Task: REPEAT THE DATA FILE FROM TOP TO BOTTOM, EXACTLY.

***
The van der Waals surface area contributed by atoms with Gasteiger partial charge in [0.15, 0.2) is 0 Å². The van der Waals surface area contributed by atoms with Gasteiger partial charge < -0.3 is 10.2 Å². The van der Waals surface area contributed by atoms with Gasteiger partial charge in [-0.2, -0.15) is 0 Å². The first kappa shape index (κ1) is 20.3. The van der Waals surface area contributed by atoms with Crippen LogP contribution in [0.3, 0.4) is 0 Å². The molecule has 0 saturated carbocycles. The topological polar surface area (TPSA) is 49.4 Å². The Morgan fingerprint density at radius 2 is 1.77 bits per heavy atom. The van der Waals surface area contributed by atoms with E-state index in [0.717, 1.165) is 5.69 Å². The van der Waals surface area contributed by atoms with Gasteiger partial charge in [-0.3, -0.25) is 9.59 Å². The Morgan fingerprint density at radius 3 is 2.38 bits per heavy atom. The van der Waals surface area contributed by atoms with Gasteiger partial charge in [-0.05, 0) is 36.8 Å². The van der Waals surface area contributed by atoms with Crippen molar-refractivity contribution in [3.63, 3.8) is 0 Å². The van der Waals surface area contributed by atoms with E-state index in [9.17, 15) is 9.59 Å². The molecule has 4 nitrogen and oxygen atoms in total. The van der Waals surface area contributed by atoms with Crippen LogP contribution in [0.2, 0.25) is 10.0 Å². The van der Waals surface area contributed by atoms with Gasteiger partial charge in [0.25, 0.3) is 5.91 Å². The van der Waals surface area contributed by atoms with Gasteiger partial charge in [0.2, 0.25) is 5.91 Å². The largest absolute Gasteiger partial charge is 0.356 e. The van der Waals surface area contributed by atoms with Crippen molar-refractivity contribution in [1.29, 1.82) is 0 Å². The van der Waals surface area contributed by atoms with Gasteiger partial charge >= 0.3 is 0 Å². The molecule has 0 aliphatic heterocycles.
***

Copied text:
The van der Waals surface area contributed by atoms with Gasteiger partial charge in [0.15, 0.2) is 0 Å². The van der Waals surface area contributed by atoms with Gasteiger partial charge < -0.3 is 10.2 Å². The van der Waals surface area contributed by atoms with Gasteiger partial charge in [-0.2, -0.15) is 0 Å². The first kappa shape index (κ1) is 20.3. The van der Waals surface area contributed by atoms with Crippen LogP contribution in [0.3, 0.4) is 0 Å². The molecule has 0 saturated carbocycles. The topological polar surface area (TPSA) is 49.4 Å². The Morgan fingerprint density at radius 2 is 1.77 bits per heavy atom. The van der Waals surface area contributed by atoms with E-state index in [0.717, 1.165) is 5.69 Å². The van der Waals surface area contributed by atoms with Gasteiger partial charge in [-0.3, -0.25) is 9.59 Å². The Morgan fingerprint density at radius 3 is 2.38 bits per heavy atom. The van der Waals surface area contributed by atoms with Gasteiger partial charge in [-0.05, 0) is 36.8 Å². The van der Waals surface area contributed by atoms with Crippen molar-refractivity contribution in [3.63, 3.8) is 0 Å². The van der Waals surface area contributed by atoms with E-state index in [9.17, 15) is 9.59 Å². The molecule has 4 nitrogen and oxygen atoms in total. The van der Waals surface area contributed by atoms with Crippen LogP contribution in [0.2, 0.25) is 10.0 Å². The van der Waals surface area contributed by atoms with Gasteiger partial charge in [0.25, 0.3) is 5.91 Å². The van der Waals surface area contributed by atoms with Gasteiger partial charge in [0.2, 0.25) is 5.91 Å². The largest absolute Gasteiger partial charge is 0.356 e. The van der Waals surface area contributed by atoms with Crippen molar-refractivity contribution in [1.29, 1.82) is 0 Å². The van der Waals surface area contributed by atoms with Gasteiger partial charge >= 0.3 is 0 Å². The molecule has 0 aliphatic heterocycles.